I Study the history of philosophy and religion and I have a question regarding the Islamic view of the figure identified as Idris in the Quran. I have heard that this is also Enoch of the Christian and Jewish texts who rose to Heaven on a chariot of fire. I have also read that the Sabians identify this figure as Thrice-great Hermes, who set down the Emerald Tablet and the Corpus Hermeticum. Can you elucidate on the Islamic perspective of Idris?
Thank you for this wonderful site, as well as all the other Naqshbandi sites. They are fantastic.
There is no better source in English for the Islamic history of the Prophet Idris, peace be upon him, than the first volume of Lore of Light by Hajjah Amina Adil, may Allah have mercy on her. As you mention, Idris is also known as Enoch; concerning the prophet raised on the chariot – or rather horse – of fire, that is Elijah, or Ilyas, peace be upon them all. In the Holy Qur’an (XIX, 56), Idris is called a Siddiq; a relationship therefore exists with the Biblical Melchizedek, as well as with the Naqshbandi order that was originally known as the Siddiqiyya.
Since your question also concerns the history of Hermes, some additional remarks should not be out of place. According to Islamic sources, Hermes was known as the “Thrice-great” because his name is connected to three historical figures: Idris in the time before the flood, and in the time after, the Babylonian Hermes who taught Pythagoras and the Egyptian Hermes. “Hermes” may therefore be understood as a title, with its shared use confirming a singular wisdom. As you know from your study of the Corpus Hermeticum, the Classical world recognized in the Egyptian Thoth an identical function to that of Hermes. For an alternative explanation of the three Hermeses, please see my Alchemy in Middle-earth.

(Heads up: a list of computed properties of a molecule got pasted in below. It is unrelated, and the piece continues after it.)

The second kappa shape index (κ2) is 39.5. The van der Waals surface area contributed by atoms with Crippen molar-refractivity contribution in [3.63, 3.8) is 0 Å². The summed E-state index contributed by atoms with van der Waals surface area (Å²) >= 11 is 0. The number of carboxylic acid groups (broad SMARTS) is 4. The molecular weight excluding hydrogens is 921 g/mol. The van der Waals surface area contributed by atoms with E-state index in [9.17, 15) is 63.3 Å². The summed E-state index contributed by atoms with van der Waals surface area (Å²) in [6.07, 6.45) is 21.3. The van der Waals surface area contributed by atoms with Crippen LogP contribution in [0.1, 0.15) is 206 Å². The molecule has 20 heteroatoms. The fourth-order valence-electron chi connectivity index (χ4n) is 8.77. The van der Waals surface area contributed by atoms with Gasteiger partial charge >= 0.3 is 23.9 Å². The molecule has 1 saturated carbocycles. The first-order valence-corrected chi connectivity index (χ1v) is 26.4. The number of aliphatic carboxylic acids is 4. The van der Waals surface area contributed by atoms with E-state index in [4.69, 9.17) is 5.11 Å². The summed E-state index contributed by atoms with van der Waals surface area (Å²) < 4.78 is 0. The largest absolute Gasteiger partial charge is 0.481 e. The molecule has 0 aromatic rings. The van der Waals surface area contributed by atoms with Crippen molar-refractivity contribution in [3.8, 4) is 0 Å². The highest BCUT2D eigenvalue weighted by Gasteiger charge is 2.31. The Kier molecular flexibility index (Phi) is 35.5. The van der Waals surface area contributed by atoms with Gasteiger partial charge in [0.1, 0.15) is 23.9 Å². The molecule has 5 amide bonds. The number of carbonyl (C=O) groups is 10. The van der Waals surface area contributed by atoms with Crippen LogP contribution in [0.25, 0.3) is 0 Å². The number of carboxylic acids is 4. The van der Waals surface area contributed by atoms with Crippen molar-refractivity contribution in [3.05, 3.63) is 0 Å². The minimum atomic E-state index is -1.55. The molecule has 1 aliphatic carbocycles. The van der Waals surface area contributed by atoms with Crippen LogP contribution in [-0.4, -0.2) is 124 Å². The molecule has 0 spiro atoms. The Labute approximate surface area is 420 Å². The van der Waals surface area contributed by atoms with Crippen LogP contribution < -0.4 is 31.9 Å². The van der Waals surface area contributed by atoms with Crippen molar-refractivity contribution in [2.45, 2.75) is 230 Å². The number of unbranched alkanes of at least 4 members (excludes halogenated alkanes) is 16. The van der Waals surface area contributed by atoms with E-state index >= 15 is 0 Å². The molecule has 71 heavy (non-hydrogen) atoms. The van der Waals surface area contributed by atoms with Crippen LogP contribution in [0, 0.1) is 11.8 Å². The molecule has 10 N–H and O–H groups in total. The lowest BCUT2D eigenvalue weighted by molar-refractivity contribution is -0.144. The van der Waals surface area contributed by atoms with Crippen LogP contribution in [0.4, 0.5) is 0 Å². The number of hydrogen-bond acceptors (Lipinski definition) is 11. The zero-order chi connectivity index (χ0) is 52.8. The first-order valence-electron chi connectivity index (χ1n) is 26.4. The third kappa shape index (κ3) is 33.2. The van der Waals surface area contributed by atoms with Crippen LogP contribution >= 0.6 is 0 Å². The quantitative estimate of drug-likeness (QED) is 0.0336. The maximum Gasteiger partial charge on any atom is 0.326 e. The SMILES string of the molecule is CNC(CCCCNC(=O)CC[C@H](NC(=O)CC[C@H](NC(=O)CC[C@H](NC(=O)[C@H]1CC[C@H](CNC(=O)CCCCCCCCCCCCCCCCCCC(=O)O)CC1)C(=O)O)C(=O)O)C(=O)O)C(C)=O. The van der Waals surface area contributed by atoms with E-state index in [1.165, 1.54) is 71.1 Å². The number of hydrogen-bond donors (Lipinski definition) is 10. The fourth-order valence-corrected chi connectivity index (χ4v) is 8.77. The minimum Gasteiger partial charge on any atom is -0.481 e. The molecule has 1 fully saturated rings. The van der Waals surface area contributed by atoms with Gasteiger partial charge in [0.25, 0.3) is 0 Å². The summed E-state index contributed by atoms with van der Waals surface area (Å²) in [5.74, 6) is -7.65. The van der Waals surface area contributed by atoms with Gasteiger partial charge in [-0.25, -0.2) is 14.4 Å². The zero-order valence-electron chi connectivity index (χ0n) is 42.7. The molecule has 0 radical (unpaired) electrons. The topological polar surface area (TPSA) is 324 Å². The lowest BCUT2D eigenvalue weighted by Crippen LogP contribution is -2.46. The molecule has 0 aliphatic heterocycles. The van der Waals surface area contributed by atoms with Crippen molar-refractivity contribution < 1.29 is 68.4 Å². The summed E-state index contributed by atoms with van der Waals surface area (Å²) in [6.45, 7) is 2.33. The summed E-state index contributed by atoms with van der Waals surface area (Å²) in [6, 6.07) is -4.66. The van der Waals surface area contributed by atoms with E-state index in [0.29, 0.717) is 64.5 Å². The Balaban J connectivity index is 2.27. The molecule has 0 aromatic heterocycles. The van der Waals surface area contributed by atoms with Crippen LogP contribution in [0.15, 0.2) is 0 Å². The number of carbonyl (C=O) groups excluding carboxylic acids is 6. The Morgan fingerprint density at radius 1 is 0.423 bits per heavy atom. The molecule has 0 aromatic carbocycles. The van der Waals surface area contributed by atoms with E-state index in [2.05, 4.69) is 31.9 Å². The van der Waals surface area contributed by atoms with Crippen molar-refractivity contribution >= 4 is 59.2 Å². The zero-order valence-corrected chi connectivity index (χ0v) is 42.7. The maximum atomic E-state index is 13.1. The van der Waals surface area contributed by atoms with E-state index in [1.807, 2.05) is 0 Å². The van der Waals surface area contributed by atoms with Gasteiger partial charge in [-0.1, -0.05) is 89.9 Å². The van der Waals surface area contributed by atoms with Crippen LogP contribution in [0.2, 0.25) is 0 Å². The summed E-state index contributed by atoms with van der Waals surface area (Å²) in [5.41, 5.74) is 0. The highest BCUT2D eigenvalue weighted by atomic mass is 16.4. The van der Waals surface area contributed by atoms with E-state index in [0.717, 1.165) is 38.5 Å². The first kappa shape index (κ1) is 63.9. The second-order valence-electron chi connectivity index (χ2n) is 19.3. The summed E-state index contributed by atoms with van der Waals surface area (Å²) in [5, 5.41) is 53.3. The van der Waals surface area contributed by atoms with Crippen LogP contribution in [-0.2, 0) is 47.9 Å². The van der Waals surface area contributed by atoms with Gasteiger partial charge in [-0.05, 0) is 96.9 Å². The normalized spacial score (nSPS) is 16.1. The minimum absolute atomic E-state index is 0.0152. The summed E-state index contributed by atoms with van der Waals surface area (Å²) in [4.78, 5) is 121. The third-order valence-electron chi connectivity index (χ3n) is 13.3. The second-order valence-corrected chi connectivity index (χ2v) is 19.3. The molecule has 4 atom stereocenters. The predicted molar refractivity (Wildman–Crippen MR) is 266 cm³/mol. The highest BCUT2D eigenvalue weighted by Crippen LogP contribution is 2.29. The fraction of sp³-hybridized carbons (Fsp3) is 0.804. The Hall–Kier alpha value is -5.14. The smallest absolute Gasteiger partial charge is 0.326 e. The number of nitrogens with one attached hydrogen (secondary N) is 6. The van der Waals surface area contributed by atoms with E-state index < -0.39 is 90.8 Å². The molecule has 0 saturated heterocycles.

The remnants of the wisdom of the Thrice-great Hermes, although pertaining to the priesthood of past nations, has passed into the Christian and Muslim worlds as knowledge pertaining to the intermediary sciences that are rooted in the correspondences between the human microcosm and the greater cosmos. These Hermetic sciences were traditionally understood both to depend upon and to provide a support for the greater mysteries of religion. It should be noted that the earliest record of the Emerald Tablet – of profound importance to the Christian and Muslim worlds alike – is to be found in Arabic sources. Also worth mentioning is the identification in Islamic sources of the Great Pyramid as the “tomb of Hermes;” no doubt Shaykh Abd al-Wahid Yahya is correct in affirming that here also is a remnant of the wisdom of Idris, embedded in its very structure and in its proportions, but that this nevertheless remains concealed.
There is an even greater relevance to the role of Idris in the Islamic perspective. Along with Ilyas, Jesus, and al-Khidr – peace be upon them – Idris is one of the ever-living prophets, and so he is understood to have an important function in the spiritual hierarchy. These four are known as the Awtad – literally “Stakes” – who stabilize the world. Moreover, with his position in the Heaven of the Sun of traditional cosmology, Idris acts as the living Pole or axis of the entire cosmos. It is therefore of interest to observe that according to Arabic gematria, the name for the Pole – Qutb – is reckoned numerically as 111. This is in perfect agreement with what was mentioned above, concerning how unity may have a three-fold expression.
Another valuable contribution to the understanding of Idris may be found in a book written by Charles-Andre Gilis which originally bore the remarkable title, Le Coran et la fonction d’Hermes (“The Qur’an and the Function of Hermes”).